Common law systems can be seen in the previous English colonies such as Australia, India, Sri Lanka, Canada and the United States. Common law lawyers claim that their system is more flexible since it can adjust to circumstances without any legislative interference.
What is Civil Law
The civil law is codified and has its origin in the Roman Law. Countries with civil law frameworks have a wide-ranging and a constantly updated legal principles that encompass all matters fit for being brought before a court – the relevant procedures, and the fitting punishment for every offense. Such codes recognize distinctive classes of law: substantive law builds up which acts are liable to criminal or civil prosecution; the procedural law lays down the rules for determining if a specific activity constitutes a criminal act, while the penal code specifies the punishments and penalties for certain acts. In a civil law system, the judge’s part is to build up the facts of the case and to apply the statute law, thus making legislative enactments binding. Although a judge brings the formal charges, investigates the matter, and provided the verdict on the case, he or she functions within a framework of codified and structured legal rules and principles. Thus it could be stated that the judge’s role in shaping the law choice is subsequently less significant in the civil law systems, compared to the legislators and the legal jurists who have the authority to draft and interpret the codes.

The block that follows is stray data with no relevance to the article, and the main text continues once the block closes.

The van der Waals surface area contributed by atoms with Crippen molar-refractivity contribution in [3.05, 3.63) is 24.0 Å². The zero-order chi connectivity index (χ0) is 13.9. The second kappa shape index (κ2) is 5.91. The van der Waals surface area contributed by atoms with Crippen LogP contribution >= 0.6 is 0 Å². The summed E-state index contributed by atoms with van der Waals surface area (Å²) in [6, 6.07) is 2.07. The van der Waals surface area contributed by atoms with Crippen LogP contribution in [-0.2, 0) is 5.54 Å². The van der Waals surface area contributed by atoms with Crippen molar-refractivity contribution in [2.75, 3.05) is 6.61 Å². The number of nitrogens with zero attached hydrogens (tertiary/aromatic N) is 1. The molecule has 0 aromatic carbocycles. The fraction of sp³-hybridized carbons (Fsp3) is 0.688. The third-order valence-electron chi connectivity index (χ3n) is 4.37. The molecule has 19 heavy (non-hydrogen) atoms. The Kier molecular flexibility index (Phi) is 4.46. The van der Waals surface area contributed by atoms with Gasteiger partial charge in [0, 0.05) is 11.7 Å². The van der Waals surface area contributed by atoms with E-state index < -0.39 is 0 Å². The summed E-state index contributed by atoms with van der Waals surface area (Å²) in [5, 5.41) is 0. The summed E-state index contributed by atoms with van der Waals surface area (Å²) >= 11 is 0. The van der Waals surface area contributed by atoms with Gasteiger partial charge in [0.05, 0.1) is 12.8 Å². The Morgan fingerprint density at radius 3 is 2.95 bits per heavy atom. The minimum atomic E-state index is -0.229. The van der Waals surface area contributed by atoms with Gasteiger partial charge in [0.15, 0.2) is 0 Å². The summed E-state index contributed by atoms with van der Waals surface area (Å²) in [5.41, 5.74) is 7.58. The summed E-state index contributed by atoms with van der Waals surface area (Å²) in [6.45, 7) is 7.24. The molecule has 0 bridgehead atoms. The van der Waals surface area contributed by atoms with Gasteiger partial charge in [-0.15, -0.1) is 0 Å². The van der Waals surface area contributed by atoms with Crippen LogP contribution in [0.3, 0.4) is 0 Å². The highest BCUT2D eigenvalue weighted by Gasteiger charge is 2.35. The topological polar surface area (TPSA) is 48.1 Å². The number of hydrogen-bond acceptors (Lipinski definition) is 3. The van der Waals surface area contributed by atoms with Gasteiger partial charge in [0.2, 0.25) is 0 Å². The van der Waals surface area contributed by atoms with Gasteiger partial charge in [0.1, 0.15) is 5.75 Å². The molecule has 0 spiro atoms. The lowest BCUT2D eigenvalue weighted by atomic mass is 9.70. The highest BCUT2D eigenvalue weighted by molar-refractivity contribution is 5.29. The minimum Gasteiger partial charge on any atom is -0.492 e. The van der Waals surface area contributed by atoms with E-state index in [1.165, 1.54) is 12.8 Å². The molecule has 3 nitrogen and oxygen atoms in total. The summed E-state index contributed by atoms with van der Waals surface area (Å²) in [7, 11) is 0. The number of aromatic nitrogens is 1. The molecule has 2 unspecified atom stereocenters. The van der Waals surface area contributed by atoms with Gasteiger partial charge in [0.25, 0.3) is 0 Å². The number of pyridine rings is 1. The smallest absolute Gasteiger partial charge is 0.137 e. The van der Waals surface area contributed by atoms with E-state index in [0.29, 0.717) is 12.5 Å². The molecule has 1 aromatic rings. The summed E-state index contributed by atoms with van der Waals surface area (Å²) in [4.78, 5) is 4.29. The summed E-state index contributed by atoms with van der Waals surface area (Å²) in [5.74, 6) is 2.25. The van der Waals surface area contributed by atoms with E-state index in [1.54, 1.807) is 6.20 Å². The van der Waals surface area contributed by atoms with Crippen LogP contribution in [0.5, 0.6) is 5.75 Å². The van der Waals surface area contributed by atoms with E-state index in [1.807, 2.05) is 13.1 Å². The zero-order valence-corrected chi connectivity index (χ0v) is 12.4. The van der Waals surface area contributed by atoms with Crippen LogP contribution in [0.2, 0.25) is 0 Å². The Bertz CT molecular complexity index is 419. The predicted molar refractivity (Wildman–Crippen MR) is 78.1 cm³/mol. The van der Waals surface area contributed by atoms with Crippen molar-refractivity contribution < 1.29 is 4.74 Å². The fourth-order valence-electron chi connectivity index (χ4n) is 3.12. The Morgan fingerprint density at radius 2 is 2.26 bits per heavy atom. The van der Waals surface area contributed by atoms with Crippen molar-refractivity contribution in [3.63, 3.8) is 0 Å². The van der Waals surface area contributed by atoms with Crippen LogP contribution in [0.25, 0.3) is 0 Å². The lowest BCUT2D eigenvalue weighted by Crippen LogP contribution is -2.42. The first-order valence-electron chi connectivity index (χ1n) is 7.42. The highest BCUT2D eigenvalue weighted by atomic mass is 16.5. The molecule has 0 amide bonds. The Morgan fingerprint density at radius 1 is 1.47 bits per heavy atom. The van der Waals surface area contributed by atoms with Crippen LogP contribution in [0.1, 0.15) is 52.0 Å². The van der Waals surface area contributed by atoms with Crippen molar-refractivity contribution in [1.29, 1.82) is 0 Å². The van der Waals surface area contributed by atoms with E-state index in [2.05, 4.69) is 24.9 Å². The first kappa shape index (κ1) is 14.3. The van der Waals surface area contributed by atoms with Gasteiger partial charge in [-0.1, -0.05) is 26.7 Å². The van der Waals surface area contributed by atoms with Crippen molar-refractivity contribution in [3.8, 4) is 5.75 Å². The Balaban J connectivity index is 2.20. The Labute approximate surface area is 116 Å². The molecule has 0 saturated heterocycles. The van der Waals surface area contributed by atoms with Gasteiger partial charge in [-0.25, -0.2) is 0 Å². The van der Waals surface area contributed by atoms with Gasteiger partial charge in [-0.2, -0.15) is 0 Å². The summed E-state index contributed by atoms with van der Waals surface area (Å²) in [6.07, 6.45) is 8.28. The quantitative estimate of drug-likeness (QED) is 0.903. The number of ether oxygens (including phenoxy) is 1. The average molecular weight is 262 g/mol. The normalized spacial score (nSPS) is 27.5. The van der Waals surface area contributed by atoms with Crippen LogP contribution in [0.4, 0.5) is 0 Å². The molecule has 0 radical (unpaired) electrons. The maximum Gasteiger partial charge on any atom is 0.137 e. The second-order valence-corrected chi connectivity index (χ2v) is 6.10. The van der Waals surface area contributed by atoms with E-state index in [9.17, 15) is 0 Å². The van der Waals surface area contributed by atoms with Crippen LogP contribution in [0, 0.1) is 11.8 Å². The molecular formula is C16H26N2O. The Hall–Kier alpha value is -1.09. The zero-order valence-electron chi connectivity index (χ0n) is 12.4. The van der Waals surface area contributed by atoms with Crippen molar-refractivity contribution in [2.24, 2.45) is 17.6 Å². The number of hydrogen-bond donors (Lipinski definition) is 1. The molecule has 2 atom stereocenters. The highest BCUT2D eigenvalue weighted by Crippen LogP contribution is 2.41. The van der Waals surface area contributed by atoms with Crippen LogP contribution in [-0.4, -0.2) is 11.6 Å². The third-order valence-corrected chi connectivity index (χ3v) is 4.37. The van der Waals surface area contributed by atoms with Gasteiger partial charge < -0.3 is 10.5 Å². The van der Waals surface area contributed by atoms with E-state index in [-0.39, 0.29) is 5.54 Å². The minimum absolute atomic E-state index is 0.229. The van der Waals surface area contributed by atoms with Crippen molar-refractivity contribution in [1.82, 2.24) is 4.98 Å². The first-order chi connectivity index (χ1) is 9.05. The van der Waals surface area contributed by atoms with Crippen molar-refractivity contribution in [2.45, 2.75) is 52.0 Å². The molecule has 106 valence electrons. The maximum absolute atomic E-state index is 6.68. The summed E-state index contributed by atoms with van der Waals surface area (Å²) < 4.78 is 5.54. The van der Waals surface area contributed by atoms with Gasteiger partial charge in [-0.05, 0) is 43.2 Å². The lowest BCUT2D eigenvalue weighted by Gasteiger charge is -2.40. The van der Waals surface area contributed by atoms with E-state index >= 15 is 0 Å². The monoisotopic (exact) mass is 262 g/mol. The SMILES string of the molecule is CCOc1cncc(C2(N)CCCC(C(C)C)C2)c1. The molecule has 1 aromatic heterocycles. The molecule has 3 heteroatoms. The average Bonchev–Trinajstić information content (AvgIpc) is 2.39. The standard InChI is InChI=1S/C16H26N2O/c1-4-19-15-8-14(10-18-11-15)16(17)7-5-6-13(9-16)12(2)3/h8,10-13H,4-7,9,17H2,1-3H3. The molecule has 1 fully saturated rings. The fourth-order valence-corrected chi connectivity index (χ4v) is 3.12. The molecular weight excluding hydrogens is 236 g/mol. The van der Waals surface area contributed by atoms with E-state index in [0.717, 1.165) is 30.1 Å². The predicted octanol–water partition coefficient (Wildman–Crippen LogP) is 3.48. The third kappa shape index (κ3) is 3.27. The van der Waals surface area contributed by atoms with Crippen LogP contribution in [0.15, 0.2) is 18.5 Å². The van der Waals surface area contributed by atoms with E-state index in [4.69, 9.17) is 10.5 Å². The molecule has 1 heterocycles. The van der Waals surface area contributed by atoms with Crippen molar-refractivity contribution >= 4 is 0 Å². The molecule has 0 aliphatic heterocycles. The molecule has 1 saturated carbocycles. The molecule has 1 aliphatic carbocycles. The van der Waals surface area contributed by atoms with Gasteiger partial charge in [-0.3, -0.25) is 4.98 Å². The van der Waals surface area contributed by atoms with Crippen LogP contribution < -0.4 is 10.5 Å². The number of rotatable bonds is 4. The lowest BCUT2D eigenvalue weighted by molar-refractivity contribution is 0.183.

Countries which were former French, Dutch, German, Spanish or Portuguese colonies, including much of Central and South America and most of the Central and Eastern European and East Asian countries also follow a civil law structure. A civil law framework is by and large more prescriptive than a common law framework.
Legal personalities in civil-law jurisdictions believe that their system is more steady and reasonable than common-law systems since the laws are expressed explicitly and are easier to determine in civil jurisdictions.
Difference Between Common Law and Civil Law
Common Law: Common law is not codified.
Civil Law: Civil law is a codified set of laws.
Common Law: The judicial precedents are binding.
Civil Law: Judicial precedents are not considered to be binding.
Role of Judges
Common Law: The judges make rulings, set precedent and moderate between the conflicting parties.
Civil Law: The judge’s role is to establish the facts of the case and to apply the provisions of the applicable code.
Main Sources of law
Common Law: The main source is judicial precedents or case law.
Civil Law: Statutes and other subsidiary legislations are the main sources.
Common Law: The court practice is an adversarial system.
Civil Law: The court practice is an inquisitorial system.
Key Features of Common Law or Civil Law Systems. (n.d.). Retrieved August 09, 2016, from
What is the difference between common and civil law? (2013). Retrieved August 09, 2016, from